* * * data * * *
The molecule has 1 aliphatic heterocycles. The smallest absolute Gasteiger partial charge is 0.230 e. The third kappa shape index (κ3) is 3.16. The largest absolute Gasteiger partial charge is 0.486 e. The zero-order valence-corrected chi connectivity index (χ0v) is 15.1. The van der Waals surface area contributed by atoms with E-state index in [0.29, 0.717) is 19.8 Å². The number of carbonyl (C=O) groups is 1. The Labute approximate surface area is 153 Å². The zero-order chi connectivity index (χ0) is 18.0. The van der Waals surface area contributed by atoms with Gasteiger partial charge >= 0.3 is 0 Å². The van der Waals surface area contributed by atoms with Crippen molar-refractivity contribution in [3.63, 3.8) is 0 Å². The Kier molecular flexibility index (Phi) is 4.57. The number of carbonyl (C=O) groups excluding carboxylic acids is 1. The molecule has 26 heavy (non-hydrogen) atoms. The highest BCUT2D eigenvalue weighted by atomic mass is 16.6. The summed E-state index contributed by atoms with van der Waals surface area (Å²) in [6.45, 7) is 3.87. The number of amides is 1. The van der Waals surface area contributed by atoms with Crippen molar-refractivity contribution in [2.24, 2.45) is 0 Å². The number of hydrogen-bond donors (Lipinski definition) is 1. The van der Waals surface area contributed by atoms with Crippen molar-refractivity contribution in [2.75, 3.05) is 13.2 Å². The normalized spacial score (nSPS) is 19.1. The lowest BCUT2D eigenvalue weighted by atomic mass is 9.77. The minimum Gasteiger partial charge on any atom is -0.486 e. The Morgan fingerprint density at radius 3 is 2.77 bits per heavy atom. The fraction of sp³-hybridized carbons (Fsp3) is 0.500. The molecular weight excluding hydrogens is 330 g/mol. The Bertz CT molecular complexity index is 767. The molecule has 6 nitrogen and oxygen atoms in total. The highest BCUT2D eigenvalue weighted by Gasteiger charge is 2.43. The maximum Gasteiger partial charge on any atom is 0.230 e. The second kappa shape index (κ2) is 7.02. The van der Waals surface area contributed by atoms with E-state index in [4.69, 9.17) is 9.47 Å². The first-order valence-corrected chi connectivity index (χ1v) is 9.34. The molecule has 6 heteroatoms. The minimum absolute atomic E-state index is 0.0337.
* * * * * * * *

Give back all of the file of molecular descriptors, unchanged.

The molecule has 1 aliphatic heterocycles. The smallest absolute Gasteiger partial charge is 0.230 e. The third kappa shape index (κ3) is 3.16. The largest absolute Gasteiger partial charge is 0.486 e. The zero-order valence-corrected chi connectivity index (χ0v) is 15.1. The van der Waals surface area contributed by atoms with E-state index in [0.29, 0.717) is 19.8 Å². The number of carbonyl (C=O) groups is 1. The Labute approximate surface area is 153 Å². The zero-order chi connectivity index (χ0) is 18.0. The van der Waals surface area contributed by atoms with Gasteiger partial charge >= 0.3 is 0 Å². The van der Waals surface area contributed by atoms with Crippen molar-refractivity contribution in [3.63, 3.8) is 0 Å². The Kier molecular flexibility index (Phi) is 4.57. The number of carbonyl (C=O) groups excluding carboxylic acids is 1. The molecule has 26 heavy (non-hydrogen) atoms. The highest BCUT2D eigenvalue weighted by atomic mass is 16.6. The summed E-state index contributed by atoms with van der Waals surface area (Å²) in [6.45, 7) is 3.87. The number of amides is 1. The van der Waals surface area contributed by atoms with Crippen molar-refractivity contribution in [2.24, 2.45) is 0 Å². The number of hydrogen-bond donors (Lipinski definition) is 1. The van der Waals surface area contributed by atoms with Crippen molar-refractivity contribution in [2.75, 3.05) is 13.2 Å². The normalized spacial score (nSPS) is 19.1. The lowest BCUT2D eigenvalue weighted by atomic mass is 9.77. The minimum Gasteiger partial charge on any atom is -0.486 e. The Morgan fingerprint density at radius 3 is 2.77 bits per heavy atom. The fraction of sp³-hybridized carbons (Fsp3) is 0.500. The molecular weight excluding hydrogens is 330 g/mol. The Bertz CT molecular complexity index is 767. The molecule has 6 nitrogen and oxygen atoms in total. The highest BCUT2D eigenvalue weighted by Gasteiger charge is 2.43. The maximum Gasteiger partial charge on any atom is 0.230 e. The second kappa shape index (κ2) is 7.02. The van der Waals surface area contributed by atoms with E-state index in [4.69, 9.17) is 9.47 Å². The first-order valence-corrected chi connectivity index (χ1v) is 9.34. The molecule has 6 heteroatoms. The minimum absolute atomic E-state index is 0.0337.